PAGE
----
4. ^ a b "City and Town Population Totals: 2020-2021". United States Census Bureau. June 22, 2022. Retrieved June 22, 2022.
  5. ^ "Black Diamond". Geographic Names Information System. United States Geological Survey, United States Department of the Interior.
  6. ^ a b Bureau, US Census. "City and Town Population Totals: 2020-2021". Census.gov. Retrieved 2022-06-29.
  7. ^ a b "Seattle's population dropped, but another King County city saw fastest growth in WA". The Seattle Times. 2022-05-26. Retrieved 2022-06-29.
  8. ^ Hollenbeck, Jan L; Moss, Madonna; United States; Forest Service; Pacific Northwest Region (1987). A cultural resource overview: prehistory, ethnography and history : Mt. Baker-Snoqualmie National Forest. Portland, Oregon: U.S. Dept. of Agriculture, Forest Service, Pacific Northwest Region. OCLC 892024380.
  9. ^ Ruby, Robert H. (2010). A guide to the Indian tribes of the Pacific Northwest. John A. Brown, Cary C. Collins, M. Dale Kinkade, Sean O'Neill (3rd ed.). Norman: University of Oklahoma Press. ISBN 978-0-8061-4024-7. OCLC 557404302.
  10. ^ Deloria Jr., Vine (2012). Indians of the Pacific Northwest : From the Coming of the White Man to the Present Day. Golden: Fulcrum Publishing. ISBN 978-1-68275-051-3. OCLC 820070401.
  11. ^ McNichols, Joshua (November 9, 2019). "A Smart Home Neighborhood: Residents Find It Enjoyably Convenient Or A Bit Creepy". NPR News. Retrieved November 11, 2019.
  12. ^ The move of coal miners from Nortonville, California to Black Diamond, Washington Territory, 1885 by Jacqueline Byer Dial, 1980.
  13. ^ Black Diamond: Mining the Memories, edited by Diane and Cory Olson, 1988.
  14. ^ The History of Nortonville, by Robert Kishaba, 1961.
  15. ^ Bragg, Nick. "IWW Yearbook 1911". IWW History Project. University of Washington. Archived from the original on June 2, 2016. Retrieved April 20, 2016.
  16. ^ "A New Local". Industrial Worker. Vol. 2, no. 51. March 9, 1911. p. 3.
  17. ^ McNichols, Joshua (2018-10-24). "The dream of Black Diamond's big development is an alternative to suburban sprawl". www.kuow.org. Retrieved 2022-06-29.
  18. ^ King County (1996-10-09). "Ordinance No. 12535". kingcounty.gov. Retrieved 2022-06-29.{{cite web}}: CS1 maint: url-status (link)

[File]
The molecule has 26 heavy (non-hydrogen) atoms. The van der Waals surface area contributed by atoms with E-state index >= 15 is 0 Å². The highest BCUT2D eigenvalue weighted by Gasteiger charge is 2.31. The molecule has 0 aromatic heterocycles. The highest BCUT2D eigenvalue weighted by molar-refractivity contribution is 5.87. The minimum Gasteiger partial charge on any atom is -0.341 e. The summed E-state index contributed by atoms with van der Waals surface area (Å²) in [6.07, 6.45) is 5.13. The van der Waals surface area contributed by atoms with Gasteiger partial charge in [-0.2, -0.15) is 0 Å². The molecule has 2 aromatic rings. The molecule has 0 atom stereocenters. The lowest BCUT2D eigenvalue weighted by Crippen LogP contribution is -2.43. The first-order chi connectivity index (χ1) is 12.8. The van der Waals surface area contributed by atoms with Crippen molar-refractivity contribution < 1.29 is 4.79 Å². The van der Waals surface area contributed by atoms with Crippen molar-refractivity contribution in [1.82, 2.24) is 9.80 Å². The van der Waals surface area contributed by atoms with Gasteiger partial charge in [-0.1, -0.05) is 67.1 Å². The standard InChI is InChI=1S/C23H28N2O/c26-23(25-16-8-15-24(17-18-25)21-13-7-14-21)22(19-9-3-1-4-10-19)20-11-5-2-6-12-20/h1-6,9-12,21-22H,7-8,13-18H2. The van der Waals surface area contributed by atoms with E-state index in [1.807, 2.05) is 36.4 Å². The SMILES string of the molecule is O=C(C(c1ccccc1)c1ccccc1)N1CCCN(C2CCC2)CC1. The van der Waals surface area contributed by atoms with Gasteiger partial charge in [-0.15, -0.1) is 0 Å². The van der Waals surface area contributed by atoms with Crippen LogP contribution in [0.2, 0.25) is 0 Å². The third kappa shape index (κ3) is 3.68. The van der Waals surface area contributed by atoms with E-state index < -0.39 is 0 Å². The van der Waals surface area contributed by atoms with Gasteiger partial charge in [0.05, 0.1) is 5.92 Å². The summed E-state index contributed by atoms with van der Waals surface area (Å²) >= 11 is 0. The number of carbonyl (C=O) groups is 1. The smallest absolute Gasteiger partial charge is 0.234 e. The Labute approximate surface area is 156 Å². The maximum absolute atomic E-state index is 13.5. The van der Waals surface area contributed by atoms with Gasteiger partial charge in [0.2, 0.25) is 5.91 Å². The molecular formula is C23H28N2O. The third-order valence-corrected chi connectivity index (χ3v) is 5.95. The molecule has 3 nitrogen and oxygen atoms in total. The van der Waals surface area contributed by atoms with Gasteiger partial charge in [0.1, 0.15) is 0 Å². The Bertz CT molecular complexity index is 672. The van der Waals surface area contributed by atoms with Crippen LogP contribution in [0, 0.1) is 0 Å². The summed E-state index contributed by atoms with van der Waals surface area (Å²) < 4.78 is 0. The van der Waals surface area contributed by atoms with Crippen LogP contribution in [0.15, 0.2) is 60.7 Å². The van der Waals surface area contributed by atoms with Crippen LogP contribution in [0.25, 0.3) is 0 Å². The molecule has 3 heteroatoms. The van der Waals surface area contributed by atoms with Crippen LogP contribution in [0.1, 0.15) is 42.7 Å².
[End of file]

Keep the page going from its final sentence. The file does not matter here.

19. ^ "Toward Responsible Dev. v. City of Black Diamond, No. 69418-9-I | Casetext Search + Citator". casetext.com. Retrieved 2022-06-29.
  20. ^ Neuts, Dana (2011-04-15). "Neighborhood of the week: Black Diamond is scenic, historic and quaint". The Seattle Times. Retrieved 2022-06-29.
  21. ^ "Tentative sale of county land could bring big housing development $51 million deal for 'donut hole'". Covington-Maple Valley Reporter. 2008-10-01. Retrieved 2022-06-29.
  22. ^ a b c "YarrowBay Mitigation Agreement | Maple Valley WA". www.maplevalleywa.gov. Retrieved 2022-06-29.
  23. ^ City of Black Diamond (2010-09-28). "Ordinance No. 10-946" (PDF). www.blackdiamondwa.gov. Retrieved 2022-06-29.{{cite web}}: CS1 maint: url-status (link)
  24. ^ Box, Dennis (2010-10-13). "Toward Responsible Development files appeal against YarrowBay developments in Black Diamond | Read Document". Covington-Maple Valley Reporter. Retrieved 2022-06-29.
  25. ^ Box, Dennis (2013-12-12). "Groundbreaking work on YarrowBay's The Villages development begins | Black Diamond". Covington-Maple Valley Reporter. Retrieved 2022-06-29.
  26. ^ Box, Dennis (2014-10-01). "Attorney fees and costs awarded to YarrowBay and Black Diamond by Court of Appeals commissioner". Covington-Maple Valley Reporter. Retrieved 2022-06-29.
  27. ^ "Developer sues Black Diamond council members who oppose his project". The Seattle Times. 2016-12-02. Retrieved 2022-06-29.
  28. ^ Miller-Still, Ray (2017-11-01). "Black Diamond council files suit against mayor; Oakpointe files to intervene". Covington-Maple Valley Reporter. Retrieved 2022-06-29.
  29. ^ Kear, Kathleen (2018-02-13). "Black Diamond /Oakpointe OPMA Lawsuit Settles". VOICE of the Valley. Retrieved 2022-06-29.
  30. ^ Box, Dennis (2013-12-12). "Groundbreaking work on YarrowBay's The Villages development begins | Black Diamond". Covington-Maple Valley Reporter. Retrieved 2022-06-29.
  31. ^ Registry, The (2018-01-11). "136 Acres of Undeveloped Land in Black Diamond, Washington, Sell for $18.6MM". The Registry. Retrieved 2022-06-29.
  32. ^ Miller-Still, Ray (2018-07-19). "First family officially moves into Ten Trails". Covington-Maple Valley Reporter. Retrieved 2022-06-29.
  33. ^ a b c City of Black Diamond (2022-03-15). "2022 Update by Mayor Carol Benson" (PDF). www.blackdiamondwa.gov. Retrieved 2022-06-29.{{cite web}}: CS1 maint: url-status (link)
  34. ^ a b "U.S. Census Bureau QuickFacts: King County, Washington". www.census.gov. Retrieved 2022-06-30.
  35. ^ a b Bureau, US Census. "City and Town Population Totals: 2020-2021". Census.gov. Retrieved 2022-06-30.
  36. ^ "US Gazetteer files: 2010, 2000, and 1990". United States Census Bureau. February 12, 2011. Retrieved April 23, 2011.
  37. ^ "US Gazetteer files 2010". United States Census Bureau. Archived from the original on January 25, 2012. Retrieved December 19, 2012.
  38. ^ "U.S. Decennial Census". Census.gov. Retrieved May 24, 2014.
  39. ^ "U.S. Census website". United States Census Bureau. Retrieved December 19, 2012.
  40. ^ a b c King County and Local Landmarks List[dead link], King County (undated, last modified February 26, 2003). Accessed online May 8, 2009.
  41. ^ King County Elections
  42. ^ Scanlon, Tom (2005-07-12). "Maple Valley singer Brandi Carlile getting nationwide buzz". The Seattle Times. Retrieved April 6, 2022.
  43. ^ Raley, Dan (May 1, 2007). "Edo Vanni, 1918-2007: As player, manager, promoter, he was '100 percent baseball'". Seattle Post-Intelligencer. Retrieved April 6, 2022.